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Re: gpl as applied to ideas

From: Barry Margolin
Subject: Re: gpl as applied to ideas
Date: Thu, 07 Dec 2006 21:53:42 -0500
User-agent: MT-NewsWatcher/3.5.2 (PPC Mac OS X)

In article <>,
 "Joseph S." <> wrote:

> Can I inspect source code in one language (PHP in particular, with all
> its $'s, ->'s, and =>'s ) and make a program in VB.Net (with
> namespaces, dots(.), and OOP framework) which does roughly the same
> thing?

If your code is basically a direct translation from one language to 
another, it would presumably be considered a derived work, much like a 
translation of a book from English to French.  Copyright gives the 
original author control over the creation of derived works as well as 
verbatim copies.

The more abstract you make the translation, the less likely it is to be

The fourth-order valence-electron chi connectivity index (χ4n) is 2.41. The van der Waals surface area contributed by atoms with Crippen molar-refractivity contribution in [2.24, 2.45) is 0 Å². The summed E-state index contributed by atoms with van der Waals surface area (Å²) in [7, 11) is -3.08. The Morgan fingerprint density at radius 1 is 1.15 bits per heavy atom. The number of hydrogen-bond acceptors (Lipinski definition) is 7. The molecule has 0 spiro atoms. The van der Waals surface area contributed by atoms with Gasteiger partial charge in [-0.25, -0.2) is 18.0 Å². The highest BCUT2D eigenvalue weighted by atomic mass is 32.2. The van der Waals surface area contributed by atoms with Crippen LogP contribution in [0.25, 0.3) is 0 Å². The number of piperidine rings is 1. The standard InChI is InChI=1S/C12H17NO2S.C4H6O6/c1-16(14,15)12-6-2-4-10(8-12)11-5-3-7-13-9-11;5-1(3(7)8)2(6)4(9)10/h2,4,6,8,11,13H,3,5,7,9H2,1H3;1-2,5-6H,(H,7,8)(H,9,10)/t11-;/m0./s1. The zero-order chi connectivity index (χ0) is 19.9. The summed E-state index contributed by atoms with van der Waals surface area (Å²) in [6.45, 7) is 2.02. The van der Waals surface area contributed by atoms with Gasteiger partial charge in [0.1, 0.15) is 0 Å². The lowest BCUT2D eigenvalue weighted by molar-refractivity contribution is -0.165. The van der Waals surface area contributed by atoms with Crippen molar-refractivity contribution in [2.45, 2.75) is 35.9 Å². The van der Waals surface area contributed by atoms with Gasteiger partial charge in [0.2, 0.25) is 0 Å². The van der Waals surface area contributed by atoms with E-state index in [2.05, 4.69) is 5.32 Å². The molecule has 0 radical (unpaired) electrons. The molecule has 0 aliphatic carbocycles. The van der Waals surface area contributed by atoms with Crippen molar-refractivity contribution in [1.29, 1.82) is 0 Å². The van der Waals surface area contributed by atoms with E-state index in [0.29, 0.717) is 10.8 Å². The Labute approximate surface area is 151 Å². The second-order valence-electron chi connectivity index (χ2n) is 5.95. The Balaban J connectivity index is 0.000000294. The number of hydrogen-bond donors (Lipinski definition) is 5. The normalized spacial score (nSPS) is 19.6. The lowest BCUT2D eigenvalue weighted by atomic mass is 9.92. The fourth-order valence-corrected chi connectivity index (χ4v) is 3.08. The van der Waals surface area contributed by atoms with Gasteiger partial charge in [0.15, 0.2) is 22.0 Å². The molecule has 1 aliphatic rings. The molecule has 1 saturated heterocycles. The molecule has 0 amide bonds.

considered a derived work.  For instance, changing from a traditional 
program design to OO framework would presumably result in a program very 
unlike the original in overall organization.  However, it's likely that 
many of the methods in the OO version will be straightforward 
translations of functions in the original, so you could still run into 
problems there.

Any time you've had access to the original source code, and then produce 
something that behaves similarly, there's a good chance that you'll be 
accused of copying.  This is why "clean room" procedures have been 
developed -- to document clearly that the authors of the new code did so 
without any chance of direct copying.

Barry Margolin,
Arlington, MA
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